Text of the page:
05.09.2008  |  Books ocsadmin

People Of Town N

People of town N is the first book by the Novokusnetsk photographer Nikolay Bakharev. The book has 65 black and white plates (1981–2003), single and group portraits divided into two parts: Public and Private.

The focus of the artist’s attention in public areas, the most often at the beach, are ordinary residents of Novokuznetsk, random people: married couples or loud groups of people of different ages. The interior portraits are filled with a stage-like arrangement of carefully designed scenery: a small couch, an invariable Russian carpet on the wall, rumpled sheets, “Soviet” champagne, fashionable magazines from overseas… All this was considered to be the height of freedom back in that light-headed age. Naked people with proud, yet slightly bewildered eyes attempt to pose like in the Playboy magazine’s pictures.

In public areas and in the private environment behind closed doors Bakharev captures what Soviet people, by definition, were denied – intimacy of its heroes. All the stereotypical images that his characters attempt to fit into – not social models forced upon them “from above”. Нis heroes try, albeit naively and in an awkward manner, to win the right to their own private fantasmatic world, where everyone can be whoever they want to be. And to Bakharev these attempts seem touching and deserving of respect.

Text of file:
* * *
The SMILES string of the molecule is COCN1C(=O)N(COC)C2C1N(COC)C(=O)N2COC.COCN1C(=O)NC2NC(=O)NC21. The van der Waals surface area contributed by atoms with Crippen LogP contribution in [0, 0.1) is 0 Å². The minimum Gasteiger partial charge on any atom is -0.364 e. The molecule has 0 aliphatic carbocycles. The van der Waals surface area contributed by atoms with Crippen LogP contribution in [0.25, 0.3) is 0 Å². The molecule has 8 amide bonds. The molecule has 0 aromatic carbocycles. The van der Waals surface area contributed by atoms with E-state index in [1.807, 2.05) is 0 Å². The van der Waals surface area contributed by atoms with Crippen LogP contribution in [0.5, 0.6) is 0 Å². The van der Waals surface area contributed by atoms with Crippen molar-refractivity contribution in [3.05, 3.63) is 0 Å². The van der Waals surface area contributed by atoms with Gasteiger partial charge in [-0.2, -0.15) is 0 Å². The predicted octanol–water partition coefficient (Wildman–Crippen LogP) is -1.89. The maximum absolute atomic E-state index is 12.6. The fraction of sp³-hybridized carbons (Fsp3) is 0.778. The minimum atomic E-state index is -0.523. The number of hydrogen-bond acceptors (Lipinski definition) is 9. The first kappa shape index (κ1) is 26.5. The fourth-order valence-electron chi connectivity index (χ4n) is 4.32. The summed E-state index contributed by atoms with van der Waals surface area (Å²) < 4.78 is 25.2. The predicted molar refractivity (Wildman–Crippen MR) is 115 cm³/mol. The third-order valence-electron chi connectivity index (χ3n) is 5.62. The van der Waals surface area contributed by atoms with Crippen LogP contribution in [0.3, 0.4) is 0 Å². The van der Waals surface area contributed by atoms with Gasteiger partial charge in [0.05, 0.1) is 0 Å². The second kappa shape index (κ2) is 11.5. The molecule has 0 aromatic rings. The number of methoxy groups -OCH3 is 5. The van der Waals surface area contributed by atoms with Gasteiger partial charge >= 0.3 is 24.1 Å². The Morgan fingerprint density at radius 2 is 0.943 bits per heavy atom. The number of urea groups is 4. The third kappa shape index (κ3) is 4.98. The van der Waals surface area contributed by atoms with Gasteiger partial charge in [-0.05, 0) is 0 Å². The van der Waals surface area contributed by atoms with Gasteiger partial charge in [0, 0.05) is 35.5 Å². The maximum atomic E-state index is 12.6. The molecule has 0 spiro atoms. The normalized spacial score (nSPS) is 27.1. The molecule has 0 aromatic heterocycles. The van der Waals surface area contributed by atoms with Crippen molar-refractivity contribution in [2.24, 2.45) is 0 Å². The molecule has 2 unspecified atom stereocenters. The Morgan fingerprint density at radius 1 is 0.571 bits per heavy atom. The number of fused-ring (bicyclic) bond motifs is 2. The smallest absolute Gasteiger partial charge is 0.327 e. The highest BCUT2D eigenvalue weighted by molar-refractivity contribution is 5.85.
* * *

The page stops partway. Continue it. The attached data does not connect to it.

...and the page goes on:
Bakharev became popular at the end of the Soviet era. He has participated in many exhibitions in Russia and in the West, but still lives in his hometown of Novokuznetsk. As a former service photographer until recently he earned extra money taking photographs at the beach in summer. His latest exhibitions were held in Miami, London and Frankfurt.

In the book there are three essays, Ekaterina Degot (who was once also involved in Bakharev’s photography), Vladimir Dudchenko and Irina Chmyreva share with the audience their thoughts on love, being an amateur and photography in Russia.

Publisher: Галерея Photographer.Ru , 2008 г.
Cover: Мягкая обложка, 144 стр.
ISBN: 978-5-904193-01-0
Format: 21,5 х 22